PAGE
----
Lake St. Clair, Tasmania: Man-Panties Are The New Boxer Briefs

When I woke up that morning in Ouse I had the strangest feeling come over me, but it was one not entirely foreign, just one that hadn’t visited in a while: I was warm. I was in my tent, on the ground, in my summer sleeping bag, and I was warm. Since we arrived in Tassie, every night in the tent had concluded with a fitful sleep, tossing and turning because the temperature of the ground wouldn’t permit me to stay in one position for too long. Or, that because I hadn’t formed my Cocoon of Warmth by cinching tight the exposed portion of my bag, the top of my head was like the summit of a tall mountain.

Somehow, a warm wind had blown through and provided us the only enjoyable night outside. A day earlier, Ben had an interesting idea: Since he had no sleeping bag, only a silk liner and the Salvo’s shawl-blanket from Hobart, he thought that if he slept on Steffen’s car windshield sunshade, it would somehow reflect his body heat and give him extra warmth. Even though I was convinced our good fortune the night before was due to some typically Tasmanian weather anomaly, he was sure it was because of his new sleeping mat.

After packing up camp, we stopped in town to buy dinner supplies (because, by that time, we had finally learned to appreciate open and available supermarkets) and petrol. Steffen asked, “So, are we going to get coffee?”, referring to the invitation the night before from Tamika and Lesbian #2. We all looked at each other, and quickly shook our heads. “No man, just drive.” Our adventure in Ouse had ended, the mountains were calling us.

Our next stop, and the next biggest “town” was Derwent Bridge, near Lake St. Clair, the southern tip of Cradle Mountain National Park.

Cradle Mountain National Park, as well as much of the Tasmanian wilderness, is a part of the World Heritage Convention’s listing of World Heritage Areas. The convention was formed in the mid-70s and promotes the protection and celebration of Earth’s natural and cultural wonders. Other areas include the Taj Mahal, the Acropolis, the Grand Canyon, and Victoria Falls. Australian listees are the Great Barrier Reef, Kakadu National Park, Fraser Island and the Blue Mountains.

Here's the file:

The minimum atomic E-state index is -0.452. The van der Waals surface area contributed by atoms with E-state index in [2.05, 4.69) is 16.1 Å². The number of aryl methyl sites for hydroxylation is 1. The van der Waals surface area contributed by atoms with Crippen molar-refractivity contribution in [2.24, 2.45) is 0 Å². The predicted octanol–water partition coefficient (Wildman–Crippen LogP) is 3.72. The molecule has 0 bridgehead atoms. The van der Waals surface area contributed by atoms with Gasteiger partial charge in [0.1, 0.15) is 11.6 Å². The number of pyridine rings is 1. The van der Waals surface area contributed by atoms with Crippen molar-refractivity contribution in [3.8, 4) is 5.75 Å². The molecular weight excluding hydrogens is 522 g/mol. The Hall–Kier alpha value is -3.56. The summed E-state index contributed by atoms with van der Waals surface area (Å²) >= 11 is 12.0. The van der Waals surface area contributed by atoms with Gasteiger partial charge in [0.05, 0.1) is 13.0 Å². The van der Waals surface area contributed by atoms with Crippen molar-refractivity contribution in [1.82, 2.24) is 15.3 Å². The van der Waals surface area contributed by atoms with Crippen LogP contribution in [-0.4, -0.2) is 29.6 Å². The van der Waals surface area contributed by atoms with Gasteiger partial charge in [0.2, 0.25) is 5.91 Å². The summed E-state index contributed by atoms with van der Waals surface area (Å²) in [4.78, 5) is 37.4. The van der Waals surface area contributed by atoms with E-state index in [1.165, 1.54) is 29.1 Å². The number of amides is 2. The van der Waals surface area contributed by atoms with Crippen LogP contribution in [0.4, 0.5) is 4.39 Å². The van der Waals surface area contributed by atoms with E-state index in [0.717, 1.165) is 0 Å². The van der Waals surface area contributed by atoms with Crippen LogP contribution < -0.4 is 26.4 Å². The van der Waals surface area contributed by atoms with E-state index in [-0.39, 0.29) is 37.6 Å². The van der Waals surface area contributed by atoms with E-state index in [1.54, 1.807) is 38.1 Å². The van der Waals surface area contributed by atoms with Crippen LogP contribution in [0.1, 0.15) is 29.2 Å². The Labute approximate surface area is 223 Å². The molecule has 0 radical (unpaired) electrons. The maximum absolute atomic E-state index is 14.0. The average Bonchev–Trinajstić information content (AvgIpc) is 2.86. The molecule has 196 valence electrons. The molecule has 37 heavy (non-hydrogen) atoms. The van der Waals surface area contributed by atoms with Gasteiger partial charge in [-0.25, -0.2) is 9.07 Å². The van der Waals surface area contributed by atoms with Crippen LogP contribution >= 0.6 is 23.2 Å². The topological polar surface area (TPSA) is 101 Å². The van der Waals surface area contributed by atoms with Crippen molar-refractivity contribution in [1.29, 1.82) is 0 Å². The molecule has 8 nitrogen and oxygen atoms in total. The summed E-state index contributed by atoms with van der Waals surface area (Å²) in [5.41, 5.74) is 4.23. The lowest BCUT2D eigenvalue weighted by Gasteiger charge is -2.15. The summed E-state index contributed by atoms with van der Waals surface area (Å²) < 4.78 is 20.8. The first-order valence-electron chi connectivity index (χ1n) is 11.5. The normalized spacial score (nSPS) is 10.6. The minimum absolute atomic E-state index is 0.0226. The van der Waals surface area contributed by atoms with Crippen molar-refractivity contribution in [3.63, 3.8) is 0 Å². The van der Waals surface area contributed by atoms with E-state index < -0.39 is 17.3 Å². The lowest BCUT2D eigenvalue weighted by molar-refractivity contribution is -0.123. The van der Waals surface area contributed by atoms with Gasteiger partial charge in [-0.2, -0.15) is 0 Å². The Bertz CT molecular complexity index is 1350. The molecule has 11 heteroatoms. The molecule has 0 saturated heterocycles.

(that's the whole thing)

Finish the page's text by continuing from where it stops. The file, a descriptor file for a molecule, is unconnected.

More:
By the time we got to the information center, a light rain had started to fall. We spoke to a worker about the best walks to do with the time we had, and enjoyed some warmth from the log fire-driven heater they had lit in the center of the room. The walk suggested was a 4-hour circuit to Shadow Lake. The first leg takes you up 300 meters over 1 kilometer, but the track after that is rather easy. We also inquired about accomodation.

The hostel and hotel owners have a pretty sweet thing going on in Derwent Bridge. You see, there are only about two accomodation options: a backpackers on the grounds of the national park, but run by a third party and a hotel down the street. Although both places had dorm beds, they had conveniently arrived at a price of $25 dollars a night. Without any other options (we were not going to be camping that night — the forecast predicted snow), we booked 4 beds at the dorms adjacent to the park.

After downing a quick lunch, we set out on the walk. Contrary to what you’ll find in much of the mainland because of the drought, Tasmania’s rainforests are predictably healthy and vibrant. The first part of the walk took us up through the rainforest, through shades of green I didn’t even know existed. The frequent rains had turned much of the track into a muddy mess, but dancing from rock to rock and tree root to tree root made the walk much more fun.

At the top of the mountain, the track led down a boardwalk through an open plains area, but because of the low-lying clouds that had settled on the area, our mountain vistas were limited. When we reached Shadow Lake, however, we got some bits of sunlight with strong gusts of wind. Steffen, Ben and I waited for Jake to catch up, and Ben spotted a tree with the most intriguing bark pattern. Other trees in the forest had similar camoflauged shades of brown and white, but none that intricately weaved together in complex strokes. The three of us took about 100 pictures each of the tree.